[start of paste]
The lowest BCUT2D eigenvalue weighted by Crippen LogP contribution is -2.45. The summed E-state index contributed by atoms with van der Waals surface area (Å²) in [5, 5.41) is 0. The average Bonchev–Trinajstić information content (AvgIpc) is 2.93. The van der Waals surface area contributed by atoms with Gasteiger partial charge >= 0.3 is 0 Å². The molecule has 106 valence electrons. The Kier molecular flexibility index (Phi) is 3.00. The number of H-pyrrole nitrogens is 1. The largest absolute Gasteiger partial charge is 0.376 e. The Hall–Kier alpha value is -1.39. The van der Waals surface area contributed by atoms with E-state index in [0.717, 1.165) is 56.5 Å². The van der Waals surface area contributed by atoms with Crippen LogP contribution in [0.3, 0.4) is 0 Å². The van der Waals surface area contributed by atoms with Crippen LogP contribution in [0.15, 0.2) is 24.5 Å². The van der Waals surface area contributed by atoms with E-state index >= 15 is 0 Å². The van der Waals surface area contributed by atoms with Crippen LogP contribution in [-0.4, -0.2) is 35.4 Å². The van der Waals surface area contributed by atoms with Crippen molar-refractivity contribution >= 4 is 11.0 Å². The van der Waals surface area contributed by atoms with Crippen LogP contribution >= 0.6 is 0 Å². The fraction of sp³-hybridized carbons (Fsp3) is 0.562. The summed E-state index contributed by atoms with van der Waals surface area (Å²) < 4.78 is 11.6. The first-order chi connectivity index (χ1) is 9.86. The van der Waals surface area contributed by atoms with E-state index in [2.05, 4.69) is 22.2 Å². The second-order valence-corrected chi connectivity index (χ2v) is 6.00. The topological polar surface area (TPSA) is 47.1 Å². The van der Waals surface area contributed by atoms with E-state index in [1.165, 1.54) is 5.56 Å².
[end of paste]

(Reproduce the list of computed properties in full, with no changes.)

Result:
The lowest BCUT2D eigenvalue weighted by Crippen LogP contribution is -2.45. The summed E-state index contributed by atoms with van der Waals surface area (Å²) in [5, 5.41) is 0. The average Bonchev–Trinajstić information content (AvgIpc) is 2.93. The van der Waals surface area contributed by atoms with Gasteiger partial charge >= 0.3 is 0 Å². The molecule has 106 valence electrons. The Kier molecular flexibility index (Phi) is 3.00. The number of H-pyrrole nitrogens is 1. The largest absolute Gasteiger partial charge is 0.376 e. The Hall–Kier alpha value is -1.39. The van der Waals surface area contributed by atoms with E-state index in [0.717, 1.165) is 56.5 Å². The van der Waals surface area contributed by atoms with Crippen LogP contribution in [0.3, 0.4) is 0 Å². The van der Waals surface area contributed by atoms with Crippen LogP contribution in [0.15, 0.2) is 24.5 Å². The van der Waals surface area contributed by atoms with E-state index >= 15 is 0 Å². The van der Waals surface area contributed by atoms with Crippen LogP contribution in [-0.4, -0.2) is 35.4 Å². The van der Waals surface area contributed by atoms with Crippen molar-refractivity contribution >= 4 is 11.0 Å². The van der Waals surface area contributed by atoms with Crippen LogP contribution >= 0.6 is 0 Å². The fraction of sp³-hybridized carbons (Fsp3) is 0.562. The summed E-state index contributed by atoms with van der Waals surface area (Å²) < 4.78 is 11.6. The first-order chi connectivity index (χ1) is 9.86. The van der Waals surface area contributed by atoms with E-state index in [2.05, 4.69) is 22.2 Å². The second-order valence-corrected chi connectivity index (χ2v) is 6.00. The topological polar surface area (TPSA) is 47.1 Å². The van der Waals surface area contributed by atoms with E-state index in [1.165, 1.54) is 5.56 Å².